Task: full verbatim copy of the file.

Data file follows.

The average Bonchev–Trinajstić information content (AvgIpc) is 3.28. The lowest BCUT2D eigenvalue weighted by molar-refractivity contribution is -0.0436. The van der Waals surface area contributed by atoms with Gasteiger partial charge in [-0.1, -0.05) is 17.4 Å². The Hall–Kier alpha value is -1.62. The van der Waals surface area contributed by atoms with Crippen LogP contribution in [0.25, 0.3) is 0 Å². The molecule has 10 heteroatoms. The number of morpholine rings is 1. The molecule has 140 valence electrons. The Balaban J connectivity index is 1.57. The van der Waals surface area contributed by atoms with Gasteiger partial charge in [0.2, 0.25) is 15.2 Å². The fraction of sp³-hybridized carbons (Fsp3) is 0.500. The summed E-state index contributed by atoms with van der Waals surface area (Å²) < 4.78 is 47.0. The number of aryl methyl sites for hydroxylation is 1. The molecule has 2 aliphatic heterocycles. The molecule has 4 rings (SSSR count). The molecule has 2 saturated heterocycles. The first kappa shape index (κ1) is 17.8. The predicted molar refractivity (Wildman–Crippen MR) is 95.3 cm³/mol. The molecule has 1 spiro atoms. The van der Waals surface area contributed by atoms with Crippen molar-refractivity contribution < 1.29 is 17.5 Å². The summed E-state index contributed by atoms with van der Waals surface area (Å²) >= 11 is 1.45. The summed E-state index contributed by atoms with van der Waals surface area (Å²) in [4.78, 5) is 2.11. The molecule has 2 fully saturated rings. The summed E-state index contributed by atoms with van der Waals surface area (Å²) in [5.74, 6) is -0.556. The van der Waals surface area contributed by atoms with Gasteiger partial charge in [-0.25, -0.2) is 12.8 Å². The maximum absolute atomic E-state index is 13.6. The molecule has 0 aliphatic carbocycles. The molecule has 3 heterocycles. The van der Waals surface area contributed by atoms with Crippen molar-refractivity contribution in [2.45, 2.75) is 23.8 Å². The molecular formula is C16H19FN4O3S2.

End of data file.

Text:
The average Bonchev–Trinajstić information content (AvgIpc) is 3.28. The lowest BCUT2D eigenvalue weighted by molar-refractivity contribution is -0.0436. The van der Waals surface area contributed by atoms with Gasteiger partial charge in [-0.1, -0.05) is 17.4 Å². The Hall–Kier alpha value is -1.62. The van der Waals surface area contributed by atoms with Crippen LogP contribution in [0.25, 0.3) is 0 Å². The molecule has 10 heteroatoms. The number of morpholine rings is 1. The molecule has 140 valence electrons. The Balaban J connectivity index is 1.57. The van der Waals surface area contributed by atoms with Gasteiger partial charge in [0.2, 0.25) is 15.2 Å². The fraction of sp³-hybridized carbons (Fsp3) is 0.500. The summed E-state index contributed by atoms with van der Waals surface area (Å²) < 4.78 is 47.0. The number of aryl methyl sites for hydroxylation is 1. The molecule has 2 aliphatic heterocycles. The molecule has 4 rings (SSSR count). The molecule has 2 saturated heterocycles. The first kappa shape index (κ1) is 17.8. The predicted molar refractivity (Wildman–Crippen MR) is 95.3 cm³/mol. The molecule has 1 spiro atoms. The van der Waals surface area contributed by atoms with Crippen molar-refractivity contribution < 1.29 is 17.5 Å². The summed E-state index contributed by atoms with van der Waals surface area (Å²) >= 11 is 1.45. The summed E-state index contributed by atoms with van der Waals surface area (Å²) in [4.78, 5) is 2.11. The molecule has 2 fully saturated rings. The summed E-state index contributed by atoms with van der Waals surface area (Å²) in [5.74, 6) is -0.556. The van der Waals surface area contributed by atoms with Gasteiger partial charge in [-0.25, -0.2) is 12.8 Å². The maximum absolute atomic E-state index is 13.6. The molecule has 0 aliphatic carbocycles. The molecule has 3 heterocycles. The van der Waals surface area contributed by atoms with Crippen molar-refractivity contribution in [2.45, 2.75) is 23.8 Å². The molecular formula is C16H19FN4O3S2.